kitchen table math, the sequel: then and now

Friday, December 23, 2011

then and now

4/2006 -  the first day .... and Catherine's story (all pages are frozen; I can't edit them)

11/30/2006 - Christopher masters technology

12/23/2011 - thick envelope


TerriW said...

What nostalgia, hearing about the differences between Phase 3 and Phase 4 again. It's been awhile.

(It makes me wonder how I stumbled across KTM in the first place ... but it was so long ago -- back when my oldest was a toddler [!!], I think, that the memory is long, looong gone, and it ain't ever coming back.)

TerriW said...

Oh, I bet I know. That was around the time when we first looked into homeschooling, and I knew it was going to take me a few years of immersing myself in the resources available to get comfortable with knowing the lay of the land to make a good decision. I had heard whispers in the wind about Saxon and Singapore and Googled everything I could about them.

And look at that, right on the first page there, you've got links to both.

I suspect I stumbled across it in one of those searches, took a look around, got comfortable, and thought, "These are my people!"

(Though, actually -- it took a while to get comfortable. I never did get the hang of the wiki format.)

TerriW said...

I guess sometimes they *do* come back!

Anonymous said...

But Terri,

Look how we've kept our wiki names in honor of the old days.


Catherine Johnson said...

These are my people!

I think that's how everyone found the old wiki ---- desperately seeking Singapore-or-Saxon Math !

Catherine Johnson said...

oh my gosh!

I remember when Terri had her baby!

Remember - it's on the original site.

I'm going to go find that. ('Cuz it's much more fun than finishing up my grades.)

Catherine Johnson said...

oh my god, yes, phase 3 and phase 4

tweedle dee and tweedle dum

Catherine Johnson said...

sounds like they've basically gutted phase 4....which is a good thing for some kids & isn't for others, as far as I can tell

they never wanted the phase 4 course; my district doesn't want any kind of accelerated courses for any kids - until they get to high school, of course, when the elect are carefully studied for Honors placement

what a debacle that whole thing was

then we had more more math debacle in the Jesuit high school!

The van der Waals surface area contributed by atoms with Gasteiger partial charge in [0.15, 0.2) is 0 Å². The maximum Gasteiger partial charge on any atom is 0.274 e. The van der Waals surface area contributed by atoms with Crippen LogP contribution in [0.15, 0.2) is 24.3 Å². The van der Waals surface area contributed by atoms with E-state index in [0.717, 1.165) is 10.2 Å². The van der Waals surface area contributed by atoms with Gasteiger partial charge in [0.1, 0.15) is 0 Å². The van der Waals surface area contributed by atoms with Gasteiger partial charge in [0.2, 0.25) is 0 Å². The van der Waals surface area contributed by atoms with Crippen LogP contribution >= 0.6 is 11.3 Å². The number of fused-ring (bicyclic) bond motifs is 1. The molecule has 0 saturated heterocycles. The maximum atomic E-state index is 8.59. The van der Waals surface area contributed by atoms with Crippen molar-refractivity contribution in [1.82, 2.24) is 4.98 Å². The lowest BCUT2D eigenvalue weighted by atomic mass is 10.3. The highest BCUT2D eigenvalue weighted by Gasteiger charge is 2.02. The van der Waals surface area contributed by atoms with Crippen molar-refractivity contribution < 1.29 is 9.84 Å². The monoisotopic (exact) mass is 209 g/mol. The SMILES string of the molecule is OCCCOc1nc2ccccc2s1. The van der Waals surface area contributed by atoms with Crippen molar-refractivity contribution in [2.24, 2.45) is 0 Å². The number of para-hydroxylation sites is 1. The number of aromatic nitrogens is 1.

Catherine Johnson said...

If I had it to do over again, knowing what I know now -- knowing EVERYTHING I know now -- I would have kept Chris in Phase 3 AND hired a math tutor to accelerate him outside the classroom.

I would have just told Ed: we're going into debt for this.

A kid who's not mathematically gifted just cannot learn math without a coherent, sequential curriculum TAUGHT TO MASTERY.

End of story.

I don't think it's a good idea for gifted kids to have the spotty curriculum and teaching Chris has had since --- oh since 4th grade, approximately --- but mathemtically gifted kids would survive to AP calculus, which Chris didn't.

Actually....maybe not. Did I tell you Chris & his pals accidentally saw the AP calculus report on his precalculus teacher's desk last fall? This is AB calculus.

There were zillions os ONES.


These are the top math kids in a somewhat selective boys school.

Jen said...

A kid who's not mathematically gifted just cannot learn math without a coherent, sequential curriculum TAUGHT TO MASTERY.

Can't repeat that enough. My own kids did fine having EM through 6/7th grade. They ended up having great conceptual math skills and if they'd been my only experience, I'd be so happy with fuzzy.

But after I started volunteering and helping with a parent-run "extra math" program (magnet school, very wide range in each classroom), I realized the limitations for some kids very quickly. (And I remembered that I had been the one who forced my own kids to learn their math facts and learn to multiply and divide in ways that didn't require drawing skills or a piece of paper for each problem.) The worse side effect that I saw was that the "multiple ways of doing things" transformed in the kids' minds into "you can do any problem any way you want." Thus, if you don't really know how to divide, just try subtracting!

Later, I was lucky enough to work one year for a principal who understood that comment too (she had started out as a special ed teacher and she learned her lessons well there, lessons that work for all children pretty effectively). Then I worked for someone else and realized how bad it could be.

Your phrase should be engraved into most school classrooms.

FedUpMom said...

In the phrase "AB Calculus", what does "AB" mean? I've been wondering this for a while.

Anonymous said...


I'm not sure what it means exactly, but basically it covers around 4 chapters less than BC. They're both AP courses, but BC is supposed to move faster to cover the extra material.

Or so says my son.


ChemProf said...

AB calculus is equivalent to the first semester of college calculus, while BC is equivalent to the first year (so both differential and integral calculus).

Anonymous said...

AB covers integral and differential calc, I think, but not necessarily all of each (e.g., integration by parts seems to be covered in BC).

BC covers AB and series and some other stuff.

Mark Roulo